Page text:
Gamma-delta t-cell lymphomas

Marco Foppoli, Andrés J M Ferreri

Research output: Contribution to journalArticle


Gamma-delta T-cell lymphomas are aggressive and rare diseases originating from gamma-delta lymphocytes. These cells, which naturally play a role in the innate, non-specific immune response, develop from thymic precursor in the bone marrow, lack the major histocompatibility complex restrictions and can be divided into two subpopulations: Vdelta1, mostly represented in the intestine, and Vdelta2, prevalently located in the skin, tonsils and lymph nodes. Chronic immunosuppression such as in solid organ transplanted subjects and prolonged antigenic exposure are probably the strongest risk factors for the triggering of lymphomagenesis. Two entities are recognised by the 2008 WHO Classification: hepatosplenic gamma-delta T-cell lymphoma (HSGDTL) and primary cutaneous gamma-delta T-cell lymphoma (PCGDTL). The former is more common among young males, presenting with B symptoms, splenomegaly and thrombocytopenia, usually with the absence of nodal involvement. Natural behaviour of HSGDTL is characterised by low response rates, poor treatment tolerability, common early progression of disease and disappointing survival figures. PCGDTL accounts for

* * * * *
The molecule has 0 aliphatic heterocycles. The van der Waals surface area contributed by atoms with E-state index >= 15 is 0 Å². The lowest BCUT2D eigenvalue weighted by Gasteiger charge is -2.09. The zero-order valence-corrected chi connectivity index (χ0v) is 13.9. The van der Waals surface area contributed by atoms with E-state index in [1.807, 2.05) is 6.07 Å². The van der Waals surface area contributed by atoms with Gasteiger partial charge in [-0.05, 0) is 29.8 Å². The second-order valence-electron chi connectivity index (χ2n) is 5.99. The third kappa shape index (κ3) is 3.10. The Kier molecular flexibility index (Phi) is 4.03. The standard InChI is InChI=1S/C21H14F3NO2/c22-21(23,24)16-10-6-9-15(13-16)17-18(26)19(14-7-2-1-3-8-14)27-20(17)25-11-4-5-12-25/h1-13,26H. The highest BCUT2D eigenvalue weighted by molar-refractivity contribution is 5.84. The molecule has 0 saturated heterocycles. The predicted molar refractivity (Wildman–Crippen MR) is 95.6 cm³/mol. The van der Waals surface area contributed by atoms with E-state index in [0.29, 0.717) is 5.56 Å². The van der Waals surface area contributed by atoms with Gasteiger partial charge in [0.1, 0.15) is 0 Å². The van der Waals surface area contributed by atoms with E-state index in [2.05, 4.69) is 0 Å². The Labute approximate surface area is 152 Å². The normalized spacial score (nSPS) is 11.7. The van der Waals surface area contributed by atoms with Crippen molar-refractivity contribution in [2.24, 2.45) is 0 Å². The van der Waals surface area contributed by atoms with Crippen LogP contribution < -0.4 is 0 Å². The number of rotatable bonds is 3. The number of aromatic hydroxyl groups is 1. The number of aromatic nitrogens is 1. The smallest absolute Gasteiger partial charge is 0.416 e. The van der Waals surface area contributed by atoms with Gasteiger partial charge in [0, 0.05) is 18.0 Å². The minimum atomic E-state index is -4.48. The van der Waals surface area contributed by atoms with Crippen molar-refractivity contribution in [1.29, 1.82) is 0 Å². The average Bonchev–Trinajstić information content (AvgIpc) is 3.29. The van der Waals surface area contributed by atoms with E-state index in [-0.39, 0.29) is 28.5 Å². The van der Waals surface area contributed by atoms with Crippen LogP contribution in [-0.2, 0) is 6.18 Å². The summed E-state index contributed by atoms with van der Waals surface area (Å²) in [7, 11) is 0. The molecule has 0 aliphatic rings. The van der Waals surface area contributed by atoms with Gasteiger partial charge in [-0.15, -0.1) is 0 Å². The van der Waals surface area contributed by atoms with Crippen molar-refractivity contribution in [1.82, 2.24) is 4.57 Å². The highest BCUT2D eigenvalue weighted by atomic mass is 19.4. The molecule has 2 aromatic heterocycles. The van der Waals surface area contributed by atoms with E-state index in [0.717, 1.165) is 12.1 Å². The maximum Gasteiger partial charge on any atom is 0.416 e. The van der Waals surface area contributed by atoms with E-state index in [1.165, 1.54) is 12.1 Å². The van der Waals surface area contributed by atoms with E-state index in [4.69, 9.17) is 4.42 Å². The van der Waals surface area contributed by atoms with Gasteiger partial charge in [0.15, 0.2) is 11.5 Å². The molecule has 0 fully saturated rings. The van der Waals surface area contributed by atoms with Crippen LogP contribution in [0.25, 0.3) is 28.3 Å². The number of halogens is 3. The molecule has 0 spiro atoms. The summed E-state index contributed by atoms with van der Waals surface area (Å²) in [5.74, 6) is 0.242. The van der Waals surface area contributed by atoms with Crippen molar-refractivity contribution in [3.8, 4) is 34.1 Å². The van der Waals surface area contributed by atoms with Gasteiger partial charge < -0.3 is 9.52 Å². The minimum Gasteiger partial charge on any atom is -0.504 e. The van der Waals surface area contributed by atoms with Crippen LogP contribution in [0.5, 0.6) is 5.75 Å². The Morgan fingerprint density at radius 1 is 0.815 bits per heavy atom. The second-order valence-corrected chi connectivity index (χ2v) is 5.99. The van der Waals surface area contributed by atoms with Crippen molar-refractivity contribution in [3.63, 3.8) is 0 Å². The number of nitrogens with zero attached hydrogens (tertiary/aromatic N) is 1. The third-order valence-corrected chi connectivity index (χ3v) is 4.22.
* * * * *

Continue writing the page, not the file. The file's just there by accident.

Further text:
Original languageEnglish
Pages (from-to)206-218
Number of pages13
JournalEuropean Journal of Haematology
Issue number3
Publication statusPublished - Mar 1 2015


  • Extranodal lymphoma
  • Gamma-delta T lymphocytes
  • Hepatosplenic gamma-delta T-cell lymphoma
  • Primary cutaneous gamma-delta T-cell lymphoma
  • T-cell lymphoma

ASJC Scopus subject areas

  • Hematology
  • Medicine(all)

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